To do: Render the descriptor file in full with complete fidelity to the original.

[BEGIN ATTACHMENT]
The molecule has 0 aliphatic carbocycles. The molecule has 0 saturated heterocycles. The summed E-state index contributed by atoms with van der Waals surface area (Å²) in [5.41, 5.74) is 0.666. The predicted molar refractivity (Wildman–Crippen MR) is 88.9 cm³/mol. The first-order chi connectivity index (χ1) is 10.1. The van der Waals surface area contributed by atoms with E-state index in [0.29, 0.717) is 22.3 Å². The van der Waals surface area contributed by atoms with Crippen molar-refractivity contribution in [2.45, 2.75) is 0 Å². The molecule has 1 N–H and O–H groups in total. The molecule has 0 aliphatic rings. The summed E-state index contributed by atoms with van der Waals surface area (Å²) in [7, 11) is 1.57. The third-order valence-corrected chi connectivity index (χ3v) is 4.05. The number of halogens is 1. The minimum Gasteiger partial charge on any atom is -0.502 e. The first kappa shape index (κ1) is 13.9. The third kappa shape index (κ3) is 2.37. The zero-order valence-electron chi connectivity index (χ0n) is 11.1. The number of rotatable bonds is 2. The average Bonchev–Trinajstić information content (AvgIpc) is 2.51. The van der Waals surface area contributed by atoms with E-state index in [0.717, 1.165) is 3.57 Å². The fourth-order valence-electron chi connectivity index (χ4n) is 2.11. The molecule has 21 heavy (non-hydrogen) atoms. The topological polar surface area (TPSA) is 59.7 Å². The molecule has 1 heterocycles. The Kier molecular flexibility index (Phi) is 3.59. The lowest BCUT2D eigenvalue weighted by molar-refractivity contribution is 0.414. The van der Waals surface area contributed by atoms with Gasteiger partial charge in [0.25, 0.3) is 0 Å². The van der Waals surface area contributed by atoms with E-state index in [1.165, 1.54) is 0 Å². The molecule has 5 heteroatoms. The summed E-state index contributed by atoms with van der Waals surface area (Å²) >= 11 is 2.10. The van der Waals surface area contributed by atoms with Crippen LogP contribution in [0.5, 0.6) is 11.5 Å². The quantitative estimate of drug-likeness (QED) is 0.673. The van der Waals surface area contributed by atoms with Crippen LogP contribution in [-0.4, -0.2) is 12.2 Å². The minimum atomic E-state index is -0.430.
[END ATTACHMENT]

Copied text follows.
The molecule has 0 aliphatic carbocycles. The molecule has 0 saturated heterocycles. The summed E-state index contributed by atoms with van der Waals surface area (Å²) in [5.41, 5.74) is 0.666. The predicted molar refractivity (Wildman–Crippen MR) is 88.9 cm³/mol. The first-order chi connectivity index (χ1) is 10.1. The van der Waals surface area contributed by atoms with E-state index in [0.29, 0.717) is 22.3 Å². The van der Waals surface area contributed by atoms with Crippen molar-refractivity contribution in [2.45, 2.75) is 0 Å². The molecule has 1 N–H and O–H groups in total. The molecule has 0 aliphatic rings. The summed E-state index contributed by atoms with van der Waals surface area (Å²) in [7, 11) is 1.57. The third-order valence-corrected chi connectivity index (χ3v) is 4.05. The number of halogens is 1. The minimum Gasteiger partial charge on any atom is -0.502 e. The first kappa shape index (κ1) is 13.9. The third kappa shape index (κ3) is 2.37. The zero-order valence-electron chi connectivity index (χ0n) is 11.1. The number of rotatable bonds is 2. The average Bonchev–Trinajstić information content (AvgIpc) is 2.51. The van der Waals surface area contributed by atoms with E-state index in [0.717, 1.165) is 3.57 Å². The fourth-order valence-electron chi connectivity index (χ4n) is 2.11. The molecule has 21 heavy (non-hydrogen) atoms. The topological polar surface area (TPSA) is 59.7 Å². The molecule has 1 heterocycles. The Kier molecular flexibility index (Phi) is 3.59. The lowest BCUT2D eigenvalue weighted by molar-refractivity contribution is 0.414. The van der Waals surface area contributed by atoms with Gasteiger partial charge in [0.25, 0.3) is 0 Å². The van der Waals surface area contributed by atoms with E-state index in [1.165, 1.54) is 0 Å². The molecule has 5 heteroatoms. The summed E-state index contributed by atoms with van der Waals surface area (Å²) >= 11 is 2.10. The van der Waals surface area contributed by atoms with Crippen LogP contribution in [0.5, 0.6) is 11.5 Å². The quantitative estimate of drug-likeness (QED) is 0.673. The van der Waals surface area contributed by atoms with Crippen LogP contribution in [-0.4, -0.2) is 12.2 Å². The minimum atomic E-state index is -0.430.